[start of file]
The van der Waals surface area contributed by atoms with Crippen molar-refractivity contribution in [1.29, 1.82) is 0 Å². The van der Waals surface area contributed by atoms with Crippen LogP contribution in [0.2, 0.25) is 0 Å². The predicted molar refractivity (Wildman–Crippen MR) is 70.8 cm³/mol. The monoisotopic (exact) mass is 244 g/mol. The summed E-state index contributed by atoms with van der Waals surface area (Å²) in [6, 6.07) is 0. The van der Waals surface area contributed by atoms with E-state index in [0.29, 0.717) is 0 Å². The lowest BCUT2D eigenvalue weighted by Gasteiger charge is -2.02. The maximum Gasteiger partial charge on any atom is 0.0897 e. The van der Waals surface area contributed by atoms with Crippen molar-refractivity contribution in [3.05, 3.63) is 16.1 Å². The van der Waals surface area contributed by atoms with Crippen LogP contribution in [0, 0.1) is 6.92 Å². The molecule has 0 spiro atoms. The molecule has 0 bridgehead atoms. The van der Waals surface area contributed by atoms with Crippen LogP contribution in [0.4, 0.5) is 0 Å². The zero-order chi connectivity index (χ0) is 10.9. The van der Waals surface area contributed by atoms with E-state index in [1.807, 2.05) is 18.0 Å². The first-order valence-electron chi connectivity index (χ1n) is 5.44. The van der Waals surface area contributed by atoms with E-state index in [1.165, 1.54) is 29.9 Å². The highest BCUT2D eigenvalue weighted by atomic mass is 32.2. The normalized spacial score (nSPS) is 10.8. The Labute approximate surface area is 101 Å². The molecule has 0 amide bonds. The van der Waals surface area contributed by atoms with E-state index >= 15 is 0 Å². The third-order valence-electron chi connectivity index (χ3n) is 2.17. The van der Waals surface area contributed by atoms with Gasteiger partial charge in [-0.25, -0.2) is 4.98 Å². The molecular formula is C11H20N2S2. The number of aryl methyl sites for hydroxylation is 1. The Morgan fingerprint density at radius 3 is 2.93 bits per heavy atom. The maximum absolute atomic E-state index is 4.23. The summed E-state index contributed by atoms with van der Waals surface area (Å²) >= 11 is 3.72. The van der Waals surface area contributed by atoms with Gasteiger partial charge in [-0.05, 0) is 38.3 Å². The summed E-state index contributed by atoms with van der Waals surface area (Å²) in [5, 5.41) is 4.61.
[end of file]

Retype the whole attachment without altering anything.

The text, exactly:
The van der Waals surface area contributed by atoms with Crippen molar-refractivity contribution in [1.29, 1.82) is 0 Å². The van der Waals surface area contributed by atoms with Crippen LogP contribution in [0.2, 0.25) is 0 Å². The predicted molar refractivity (Wildman–Crippen MR) is 70.8 cm³/mol. The monoisotopic (exact) mass is 244 g/mol. The summed E-state index contributed by atoms with van der Waals surface area (Å²) in [6, 6.07) is 0. The van der Waals surface area contributed by atoms with E-state index in [0.29, 0.717) is 0 Å². The lowest BCUT2D eigenvalue weighted by Gasteiger charge is -2.02. The maximum Gasteiger partial charge on any atom is 0.0897 e. The van der Waals surface area contributed by atoms with Crippen molar-refractivity contribution in [3.05, 3.63) is 16.1 Å². The van der Waals surface area contributed by atoms with Crippen LogP contribution in [0, 0.1) is 6.92 Å². The molecule has 0 spiro atoms. The molecule has 0 bridgehead atoms. The van der Waals surface area contributed by atoms with Crippen LogP contribution in [0.4, 0.5) is 0 Å². The zero-order chi connectivity index (χ0) is 10.9. The van der Waals surface area contributed by atoms with E-state index in [1.807, 2.05) is 18.0 Å². The first-order valence-electron chi connectivity index (χ1n) is 5.44. The van der Waals surface area contributed by atoms with E-state index in [1.165, 1.54) is 29.9 Å². The highest BCUT2D eigenvalue weighted by atomic mass is 32.2. The normalized spacial score (nSPS) is 10.8. The Labute approximate surface area is 101 Å². The molecule has 0 amide bonds. The van der Waals surface area contributed by atoms with E-state index >= 15 is 0 Å². The third-order valence-electron chi connectivity index (χ3n) is 2.17. The van der Waals surface area contributed by atoms with Gasteiger partial charge in [-0.25, -0.2) is 4.98 Å². The molecular formula is C11H20N2S2. The number of aryl methyl sites for hydroxylation is 1. The Morgan fingerprint density at radius 3 is 2.93 bits per heavy atom. The maximum absolute atomic E-state index is 4.23. The summed E-state index contributed by atoms with van der Waals surface area (Å²) >= 11 is 3.72. The van der Waals surface area contributed by atoms with Gasteiger partial charge in [-0.05, 0) is 38.3 Å². The summed E-state index contributed by atoms with van der Waals surface area (Å²) in [5, 5.41) is 4.61.